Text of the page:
As I sat on the stairs in the frigid cold basement, with the door tightly wedged shut behind me, I could hear the proceedings upstairs in the kitchen through the floorboards. No matter what I thought of using psychics, I was struck by the fact that at least it was a shared experience between Kelly and Holly (and our camera crew), while I was stuck in the basement alone. That definitely ratcheted up the creepy factor. I couldn’t help but think that if there was a malevolent presence in the house, it would probably go for me first, as opposed to the group upstairs, because that’s what I figured I would do if I was a ghost with bad intentions. As a result, I felt like a lone wildebeest, cut off from the herd by a group of hungry lions.
About thirty minutes after I began my watch in the basement, I heard Kelly and Holly start to talk about a “murdered baby” being in the basement. They were both encouraging the spirit to make contact with me, and show me where the baby was buried. This was a development that I was not exactly in favour of – indeed, the digital video camera which I had set up to record whatever happened caught me responding to Kelly and Holly, saying repeatedly, “I don’t want to meet the baby,” and “don’t come show me where the baby is.”
And then it happened. Just after another exhortation from Kelly and Holly for the ghost to pop by and pay me a visit, the door opened behind me. As a skeptic, my immediate reaction was that it had been the wind, but I could hear when the wind was blowing, as it had been earlier (without moving the door, I should add), and it hadn’t been blowing this time. Further, the door didn’t open easily, as it wasn’t a perfect fit for the frame and got caught along the ground as it opened. Not the kind of door, in other words, that was easily pushed open by a simple breeze.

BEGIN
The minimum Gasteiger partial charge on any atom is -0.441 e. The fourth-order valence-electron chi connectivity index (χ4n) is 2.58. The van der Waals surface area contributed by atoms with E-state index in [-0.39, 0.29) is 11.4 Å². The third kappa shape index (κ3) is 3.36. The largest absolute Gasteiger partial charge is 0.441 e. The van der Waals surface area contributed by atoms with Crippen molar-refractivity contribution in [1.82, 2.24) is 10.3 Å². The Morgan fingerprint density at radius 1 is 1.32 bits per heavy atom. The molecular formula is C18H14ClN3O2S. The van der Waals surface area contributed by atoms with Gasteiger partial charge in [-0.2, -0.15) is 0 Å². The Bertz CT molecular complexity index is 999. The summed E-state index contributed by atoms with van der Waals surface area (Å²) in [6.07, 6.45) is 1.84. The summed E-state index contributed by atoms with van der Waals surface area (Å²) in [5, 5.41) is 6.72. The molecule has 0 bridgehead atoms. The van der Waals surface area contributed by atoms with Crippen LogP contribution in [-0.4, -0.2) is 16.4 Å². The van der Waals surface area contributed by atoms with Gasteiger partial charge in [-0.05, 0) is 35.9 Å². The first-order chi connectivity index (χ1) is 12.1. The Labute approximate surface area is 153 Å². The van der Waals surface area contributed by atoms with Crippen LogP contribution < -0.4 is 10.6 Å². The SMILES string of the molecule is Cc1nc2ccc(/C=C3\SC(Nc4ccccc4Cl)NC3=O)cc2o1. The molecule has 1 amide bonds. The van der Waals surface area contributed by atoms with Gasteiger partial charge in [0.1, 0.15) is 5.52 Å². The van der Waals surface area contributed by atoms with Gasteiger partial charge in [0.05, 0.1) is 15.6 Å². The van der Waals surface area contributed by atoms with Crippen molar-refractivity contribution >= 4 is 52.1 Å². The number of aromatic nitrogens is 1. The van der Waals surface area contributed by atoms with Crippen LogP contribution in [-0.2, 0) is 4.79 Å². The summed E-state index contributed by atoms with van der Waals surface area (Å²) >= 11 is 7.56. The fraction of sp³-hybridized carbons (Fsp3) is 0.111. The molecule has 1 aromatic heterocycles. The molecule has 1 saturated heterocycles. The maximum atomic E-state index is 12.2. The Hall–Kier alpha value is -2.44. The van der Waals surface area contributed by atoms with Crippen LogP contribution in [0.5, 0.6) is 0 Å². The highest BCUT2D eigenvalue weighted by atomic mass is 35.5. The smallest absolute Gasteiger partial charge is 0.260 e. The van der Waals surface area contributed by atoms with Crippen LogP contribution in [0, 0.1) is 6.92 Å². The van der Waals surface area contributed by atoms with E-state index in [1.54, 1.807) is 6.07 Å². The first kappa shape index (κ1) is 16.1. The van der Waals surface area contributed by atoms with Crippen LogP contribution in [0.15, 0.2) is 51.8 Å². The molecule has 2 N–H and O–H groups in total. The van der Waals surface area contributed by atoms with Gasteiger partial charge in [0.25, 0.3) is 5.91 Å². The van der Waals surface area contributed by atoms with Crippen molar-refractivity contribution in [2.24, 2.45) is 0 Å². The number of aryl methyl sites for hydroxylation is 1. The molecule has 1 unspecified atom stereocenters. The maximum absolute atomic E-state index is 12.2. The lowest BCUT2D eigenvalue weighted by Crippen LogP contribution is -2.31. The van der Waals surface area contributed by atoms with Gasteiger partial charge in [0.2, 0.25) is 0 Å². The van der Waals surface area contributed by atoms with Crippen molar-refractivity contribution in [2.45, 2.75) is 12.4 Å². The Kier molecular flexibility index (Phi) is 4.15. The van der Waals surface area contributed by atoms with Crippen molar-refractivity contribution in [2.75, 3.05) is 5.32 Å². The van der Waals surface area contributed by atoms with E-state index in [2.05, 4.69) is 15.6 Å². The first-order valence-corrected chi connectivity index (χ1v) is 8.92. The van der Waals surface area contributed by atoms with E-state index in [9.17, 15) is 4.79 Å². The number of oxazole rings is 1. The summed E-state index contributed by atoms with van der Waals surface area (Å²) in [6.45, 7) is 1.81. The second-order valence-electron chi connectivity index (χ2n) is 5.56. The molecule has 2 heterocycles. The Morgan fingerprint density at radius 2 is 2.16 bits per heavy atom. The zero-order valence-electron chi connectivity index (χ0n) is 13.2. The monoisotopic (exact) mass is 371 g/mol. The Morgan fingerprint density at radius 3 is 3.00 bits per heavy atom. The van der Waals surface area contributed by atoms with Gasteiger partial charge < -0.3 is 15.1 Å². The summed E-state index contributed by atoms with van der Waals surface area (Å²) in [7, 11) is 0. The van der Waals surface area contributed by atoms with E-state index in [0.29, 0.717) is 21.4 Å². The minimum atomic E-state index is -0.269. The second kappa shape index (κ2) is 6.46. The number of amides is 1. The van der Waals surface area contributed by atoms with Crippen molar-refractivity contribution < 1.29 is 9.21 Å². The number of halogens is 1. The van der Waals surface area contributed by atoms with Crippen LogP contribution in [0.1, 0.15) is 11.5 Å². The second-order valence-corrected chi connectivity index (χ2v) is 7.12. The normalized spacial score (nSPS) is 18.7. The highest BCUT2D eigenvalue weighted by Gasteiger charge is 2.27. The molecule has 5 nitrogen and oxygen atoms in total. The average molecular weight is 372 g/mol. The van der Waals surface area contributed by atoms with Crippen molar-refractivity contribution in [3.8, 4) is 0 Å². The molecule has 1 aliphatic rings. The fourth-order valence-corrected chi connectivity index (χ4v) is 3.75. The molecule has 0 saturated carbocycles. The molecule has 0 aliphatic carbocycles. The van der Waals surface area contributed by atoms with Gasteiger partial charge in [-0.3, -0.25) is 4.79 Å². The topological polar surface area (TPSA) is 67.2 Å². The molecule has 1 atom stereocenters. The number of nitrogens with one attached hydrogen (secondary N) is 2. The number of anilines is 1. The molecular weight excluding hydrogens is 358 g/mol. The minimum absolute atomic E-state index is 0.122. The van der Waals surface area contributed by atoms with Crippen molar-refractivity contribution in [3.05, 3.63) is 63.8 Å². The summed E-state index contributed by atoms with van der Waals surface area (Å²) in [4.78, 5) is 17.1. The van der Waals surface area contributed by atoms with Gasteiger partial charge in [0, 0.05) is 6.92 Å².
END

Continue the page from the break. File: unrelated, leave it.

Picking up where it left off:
I immediately went outside to investigate – my first thought was that one of our crewmembers was playing a practical joke on me – but there was nobody out there. No wind, no people, just the still of the night, and McCall’s dog, lying next to its house twenty feet away from the basement.
That was it for me. I was genuinely scared, and had no intention of going back down into the basement. Despite the fact that it was well below freezing outside, I waited for another forty minutes until Kelly and Holly had finished their séance before I went inside. I told everyone what had happened, and I’m not sure they believed me, at least until we went downstairs, retrieved the camera, and played the tape back. Sure enough, there was the door, opening behind me, at the same time as Kelly and Holly had been telling the spirit to go to me in the basement. We were all a bit shaken, although I could see McCall and Paddock nodding their heads, as if to say, “we told you so.”
Stranger still is the fact that when we reviewed the data from my audio recorder, which I had with me in the basement, we heard what sounded like a baby crying at the same time as the séance was going on and the door opened!
The next day we all headed out into the back field, where the house had originally stood, to conduct what Kelly called a spiritual cleansing. Normally I would have been in a joking mood, because I’m very dubious about things like this, but given what had happened the night before I kept my mouth shut and simply observed the proceedings. Perhaps it was by chance, but as Kelly was spreading holy water over the area, some of it landed on me. I still wasn’t sure if I had encountered an evil spirit in the basement the night before, but I have to admit it crossed my mind that maybe a little holy water wasn’t a bad thing.
It would be easy to chalk this all up to coincidence. After all, that’s the simplest explanation, and as a result probably the easiest one for people to deal with. The problem with simple explanations, however, is that they’re not always the best explanations. With McCall’s farm, and the baby in the basement, I can’t help but think that this is one time and place where something extraordinary might really have happened, and where the explanation that makes the most sense is the one that challenges everything I thought I knew about our world.
Paul Andrew Kimball